We have made certain assumptions here about prerequisites. The first one is that there is something called writing and a pen and paper and the capacity to encode communication in symbols of some language. These must have come from somewhere, the intelligent product of other entities.  Always remember that we must forget some details when we attempt to understand complex systems, this is an attribute of intelligence too, but we will come to that later.

So, in order to prove intelligence beyond brute force, the opponent uses the memory devices of pen and paper perform a leap of intelligence which is recording its moves so that it doesn't repeat setups that had failed it in the past. So each solution to a particular board configuration is randomly generated but once generated the agent records it in the memory device of the pen and paper. 

When the agent reaches an impasse in gameplay beyond which it cannot proceed, it checks its records, applies some intelligence to comparing the current game state to previous game states and tries to avoid repeating steps that it thinks might have failed it before. This is some kind of rudimentary application of intelligence.

In the next step of its demonstration of intelligence, the agent proceeds to analyze sudoku formally and because we must assume that this entity possesses intelligence it invents a “mechanical procedure” for crunching through Sudoku problems. So to clarify things a bit, the agent possesses intelligence, but we do not know how much so we are challenging it with tasks that require intelligence so that we observe its actions with the goal of deducing the cause of the intelligent action.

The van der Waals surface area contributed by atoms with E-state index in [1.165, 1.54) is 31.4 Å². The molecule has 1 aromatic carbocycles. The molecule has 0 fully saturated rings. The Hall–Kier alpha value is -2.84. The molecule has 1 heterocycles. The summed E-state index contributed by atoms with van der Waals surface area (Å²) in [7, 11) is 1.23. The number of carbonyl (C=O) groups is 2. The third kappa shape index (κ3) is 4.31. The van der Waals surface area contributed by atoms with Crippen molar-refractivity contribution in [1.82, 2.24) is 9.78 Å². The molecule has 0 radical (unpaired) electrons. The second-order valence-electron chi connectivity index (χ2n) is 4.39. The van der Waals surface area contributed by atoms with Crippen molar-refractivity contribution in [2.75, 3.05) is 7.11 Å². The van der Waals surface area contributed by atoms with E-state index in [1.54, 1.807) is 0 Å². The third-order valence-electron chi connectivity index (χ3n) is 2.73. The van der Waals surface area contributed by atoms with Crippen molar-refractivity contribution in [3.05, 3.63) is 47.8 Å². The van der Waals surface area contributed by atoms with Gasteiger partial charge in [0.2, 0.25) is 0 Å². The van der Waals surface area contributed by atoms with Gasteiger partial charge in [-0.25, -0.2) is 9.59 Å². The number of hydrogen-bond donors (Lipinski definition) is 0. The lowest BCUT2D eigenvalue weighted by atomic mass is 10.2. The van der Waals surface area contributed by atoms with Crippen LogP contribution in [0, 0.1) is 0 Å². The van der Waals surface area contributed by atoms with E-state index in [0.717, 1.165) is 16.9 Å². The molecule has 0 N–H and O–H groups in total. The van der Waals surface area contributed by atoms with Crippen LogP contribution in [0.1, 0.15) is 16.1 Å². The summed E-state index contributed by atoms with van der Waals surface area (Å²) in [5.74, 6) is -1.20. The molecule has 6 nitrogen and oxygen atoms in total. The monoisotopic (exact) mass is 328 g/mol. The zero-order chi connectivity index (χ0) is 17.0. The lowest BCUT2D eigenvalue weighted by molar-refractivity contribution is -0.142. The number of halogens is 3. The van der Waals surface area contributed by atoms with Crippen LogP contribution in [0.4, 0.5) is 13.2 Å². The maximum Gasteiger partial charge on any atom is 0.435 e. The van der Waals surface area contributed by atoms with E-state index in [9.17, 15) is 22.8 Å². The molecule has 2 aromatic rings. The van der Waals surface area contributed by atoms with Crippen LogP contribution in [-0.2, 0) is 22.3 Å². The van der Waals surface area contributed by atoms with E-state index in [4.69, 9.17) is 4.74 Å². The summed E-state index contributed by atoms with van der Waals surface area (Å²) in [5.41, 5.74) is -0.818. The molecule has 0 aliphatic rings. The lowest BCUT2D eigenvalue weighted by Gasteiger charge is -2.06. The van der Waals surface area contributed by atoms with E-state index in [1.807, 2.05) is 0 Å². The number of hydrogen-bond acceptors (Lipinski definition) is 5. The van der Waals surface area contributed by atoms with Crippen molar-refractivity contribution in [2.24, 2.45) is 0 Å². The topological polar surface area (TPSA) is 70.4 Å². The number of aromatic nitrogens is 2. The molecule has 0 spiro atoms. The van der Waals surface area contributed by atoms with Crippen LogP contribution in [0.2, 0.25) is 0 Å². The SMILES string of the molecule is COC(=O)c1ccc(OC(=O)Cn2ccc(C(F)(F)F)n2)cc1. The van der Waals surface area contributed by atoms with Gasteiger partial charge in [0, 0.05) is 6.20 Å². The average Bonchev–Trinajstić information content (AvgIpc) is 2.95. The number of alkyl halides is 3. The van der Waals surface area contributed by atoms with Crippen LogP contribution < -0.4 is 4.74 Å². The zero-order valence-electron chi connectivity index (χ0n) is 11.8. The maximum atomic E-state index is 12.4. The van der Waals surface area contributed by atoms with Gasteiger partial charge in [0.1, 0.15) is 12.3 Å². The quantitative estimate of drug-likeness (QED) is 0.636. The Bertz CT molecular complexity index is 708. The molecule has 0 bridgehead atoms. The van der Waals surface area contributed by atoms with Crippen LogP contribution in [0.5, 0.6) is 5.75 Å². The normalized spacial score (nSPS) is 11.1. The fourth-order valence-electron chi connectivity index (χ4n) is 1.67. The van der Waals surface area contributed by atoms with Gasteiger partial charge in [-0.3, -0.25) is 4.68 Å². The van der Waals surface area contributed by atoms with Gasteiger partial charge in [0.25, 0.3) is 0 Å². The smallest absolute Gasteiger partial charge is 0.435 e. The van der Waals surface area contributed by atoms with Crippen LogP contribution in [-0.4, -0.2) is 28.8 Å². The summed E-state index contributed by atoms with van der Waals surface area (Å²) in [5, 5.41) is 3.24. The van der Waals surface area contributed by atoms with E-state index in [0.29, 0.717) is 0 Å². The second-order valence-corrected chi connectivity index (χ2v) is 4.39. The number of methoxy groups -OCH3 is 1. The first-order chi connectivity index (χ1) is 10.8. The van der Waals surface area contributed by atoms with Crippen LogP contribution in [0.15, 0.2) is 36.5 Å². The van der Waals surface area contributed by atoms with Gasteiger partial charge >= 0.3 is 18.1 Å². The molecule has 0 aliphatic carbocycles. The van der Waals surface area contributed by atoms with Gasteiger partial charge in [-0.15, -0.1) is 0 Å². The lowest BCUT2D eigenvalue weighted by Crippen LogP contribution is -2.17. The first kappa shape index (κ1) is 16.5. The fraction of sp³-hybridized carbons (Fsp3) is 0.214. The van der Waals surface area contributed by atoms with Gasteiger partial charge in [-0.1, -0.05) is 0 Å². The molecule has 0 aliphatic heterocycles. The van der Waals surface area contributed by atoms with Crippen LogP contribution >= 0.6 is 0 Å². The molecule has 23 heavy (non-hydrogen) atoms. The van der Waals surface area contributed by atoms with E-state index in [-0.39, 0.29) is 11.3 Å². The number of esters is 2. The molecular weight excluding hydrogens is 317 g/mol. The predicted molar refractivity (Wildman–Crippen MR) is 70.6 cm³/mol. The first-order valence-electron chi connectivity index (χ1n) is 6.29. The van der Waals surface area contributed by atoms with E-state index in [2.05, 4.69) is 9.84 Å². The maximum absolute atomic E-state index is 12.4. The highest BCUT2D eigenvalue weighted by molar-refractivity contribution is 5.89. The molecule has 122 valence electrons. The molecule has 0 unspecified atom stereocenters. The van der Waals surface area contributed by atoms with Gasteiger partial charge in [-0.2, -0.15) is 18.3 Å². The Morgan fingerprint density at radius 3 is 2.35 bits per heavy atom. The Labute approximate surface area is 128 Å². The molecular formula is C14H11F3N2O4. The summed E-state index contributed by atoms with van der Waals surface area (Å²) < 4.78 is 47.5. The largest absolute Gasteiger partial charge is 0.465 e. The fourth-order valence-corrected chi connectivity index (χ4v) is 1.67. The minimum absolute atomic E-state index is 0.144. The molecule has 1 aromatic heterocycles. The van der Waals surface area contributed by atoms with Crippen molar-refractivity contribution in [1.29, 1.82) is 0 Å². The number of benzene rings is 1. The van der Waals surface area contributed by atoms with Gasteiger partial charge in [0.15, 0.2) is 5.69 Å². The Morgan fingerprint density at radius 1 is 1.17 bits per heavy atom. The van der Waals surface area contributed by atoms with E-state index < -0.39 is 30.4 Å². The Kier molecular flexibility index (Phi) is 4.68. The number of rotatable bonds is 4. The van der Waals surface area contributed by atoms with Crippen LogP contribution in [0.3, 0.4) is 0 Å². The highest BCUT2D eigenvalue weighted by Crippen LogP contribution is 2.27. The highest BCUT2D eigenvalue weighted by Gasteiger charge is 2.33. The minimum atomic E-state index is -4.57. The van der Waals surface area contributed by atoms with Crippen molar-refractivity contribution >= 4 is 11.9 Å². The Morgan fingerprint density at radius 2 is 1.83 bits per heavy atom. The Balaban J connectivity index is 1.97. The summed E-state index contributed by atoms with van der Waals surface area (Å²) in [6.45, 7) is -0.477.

The goal of our method is to observe the agent demonstrate its intelligence in many different tasks so that we can get at the root of what that intelligence is by seeing the most common structure in all its activities. You must note that our goal is not to simulate its intelligence by building another agent that mimics its actions, our goal is to find the general structure of its intelligence and from there the most generalized structure of intelligence, by observing the root structure of its actions in specific tasks.

Another error we must not make is that as we observe the intelligent agent demonstrate it's intelligence we are not trying to deduce a general procedure that it applies in all tasks because if we use common induction to say that if the agent acted in this way in 10,000 different situations then this is what its general procedure is and thus let us go ahead to replicate it, then we get shocked when it faces the 10,001st situation and does something completely different then we have to abandon our "general" procedure.

My theory is that if we can see how the agent represents the problems it encounters then we can use any kind of procedure to manipulate that representation till we find a solution rather than copy the procedure of the agent, "Don't give me fishes, teach me how to fish". We assume that the opponent in this sudoku game is intelligent but we do not know how much or even if this is the highest level of intelligence possible. We don't want to get stuck mimicking an intelligent agent because we don't know if that agent is the maximum of possibility. We want to get at the root of intelligence so that we can apply it in any way we can. We must always keep in mind that any intelligence we observe in any entity is just an example, an instance, and not the most generalized representation of intelligence.

Well, moving from random action to using memory devices to avoid repetition to eventually perform game analysis was fast but in order to get into the meat of intelligence, we have to take several things as a given. Things like paper, pen, writing, intelligible symbols, etc. all these narration and description is an attempt to peel away the effects so we can get at the originating cause. It is this originating cause that we should attempt to understand so we can build. Although I have said that general intelligence is actually the network, it will take some exposition for this very abstract conception to make sense to us.